mutants from innerspace

Günter Seyfried, Clemens Grabher, Daniel Feurle (2008)

In this experiment, we encoded a film sequence into a string of GATC with our software. Based on that new information a DNA strand was synthesized by DNA 2.0. In vitro, we exposed the encoded film sequences to conditions of simulated radioactivity, UV radiation and toxicity. As a result, we recovered the mutated information and re-translated it into a film sequence. In the artistic investigation, interesting questions regarding the circumstances of how a piece of code could transcend itself into a piece of art and a subsequent set of problems regarding a possible self-generation of art fragments, came to light. We also found out, that the involvement of “visual material” during the biological processes (situated as a corporeal part of the process), establishes a presence of the eye and therefore the mind.

In a first step we translated a small film (film_2_1.gif – 8 x 8 pixel, 2 frames, 4 colours) with our software DNASplitter into a string of GATC.

film_2_1.gif        film_2_1

frame1          frame2          film_2_1
Frame 1 (zoomed)                                           Frame 2 (zoomed)




High-Fidelity PCR cited from the website of promega

For some applications, such as gene expression, mutagenesis or cloning, the number of mutations introduced during PCR needs to be minimized. For these applications, we recommend using a proofreading polymerase. Proofreading DNA polymerases, such as Pfu and Tli DNA polymerases, have a 3′5′ exonuclease activity, which can remove any misincorporated nucleotides, and so the error rate is relatively low. The accuracy of Pfu DNA polymerase is approximately twofold higher than that of Tli DNA polymerase and 6-fold higher than that of Taq DNA polymerase (Cline, 1996).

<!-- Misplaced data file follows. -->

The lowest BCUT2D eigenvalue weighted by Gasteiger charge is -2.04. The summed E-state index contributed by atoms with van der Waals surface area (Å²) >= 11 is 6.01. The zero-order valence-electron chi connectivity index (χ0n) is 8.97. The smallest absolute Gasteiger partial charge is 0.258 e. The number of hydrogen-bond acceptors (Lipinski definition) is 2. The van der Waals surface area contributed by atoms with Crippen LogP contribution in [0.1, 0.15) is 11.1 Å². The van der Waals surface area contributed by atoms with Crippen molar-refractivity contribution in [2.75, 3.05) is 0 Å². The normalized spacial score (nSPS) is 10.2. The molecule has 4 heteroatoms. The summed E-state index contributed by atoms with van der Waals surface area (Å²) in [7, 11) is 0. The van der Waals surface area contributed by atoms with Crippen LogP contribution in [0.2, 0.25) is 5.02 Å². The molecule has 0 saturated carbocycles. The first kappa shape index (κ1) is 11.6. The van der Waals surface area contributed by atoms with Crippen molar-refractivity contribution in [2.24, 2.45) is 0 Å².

The most commonly used DNA polymerase for PCR is Taq DNA polymerase, which has an error rate of approximately 1 × 10–5 errors per base. This error rate is relatively high due to the enzyme’s lack of 3′5′ exonuclease (proofreading) activity. The error rate of Tfl DNA polymerase, another nonproofreading polymerase, is similar to that of Taq DNA polymerase.

Reaction conditions can affect DNA polymerase fidelity, and DNA polymerases may be affected in different ways or to different degrees. In general, excess magnesium or the presence of manganese will cause the fidelity of DNA polymerases to be reduced (Eckert and Kunkel, 1990). Unequal nucleotide concentrations can also affect fidelity; nucleotides that are present at higher concentrations will be misincorporated at a higher frequency (Eckert and Kunkel, 1990). Reaction pH can also have a big effect on fidelity (Eckert and Kunkel, 1990; Eckert and Kunkel, 1991). For example, the fidelity of Taq DNA polymerase increases as pH decreases, with the lowest error rate occurring in the range of pH 5–6 (Eckert and Kunkel, 1990), but the opposite is true for Pfu DNA polymerase. Pfu DNA polymerase has higher fidelity at higher pH (Cline, 1996). Finally, exposing the DNA template to very high temperatures (i.e., 94°C) for extended periods of time can lead to DNA damage, specifically the release of bases from the phosphodiester backbone. The resulting abasic sites can cause some DNA polymerases to stall but can also result in a higher rate of mutations, most frequently transversions, as the DNA polymerase adds a random nucleotide at an abasic site (Eckert and Kunkel, 1991).

The synthesized DNA sequence, the artificial gene, served as a template for PCR reactions under the conditions mentioned above, which resulted in different error rates during the replication of the artificial gene. After the PCR reaction took place under “sup-optimal conditions” the products were inserted into cloning vectors to facilitate the sequencing later on.


We obtained the sequences, that deviated from the initial template.

mu1_22.gif        mu1_22

strong mutations in both frames at a higher MgCl- concentration

mutation1_f1          mutation1_f2          mutation1
Frame 1 (zoomed)                                           Frame 2 (zoomed)


mu2_24.gif        mu2_24

moderate mutations in the first frame using the same parameter

mutation2_f2         mutation2_f1          mutation2
Frame 1 (zoomed)                                          Frame 2 (zoomed)


The results visualized in an interactive installation: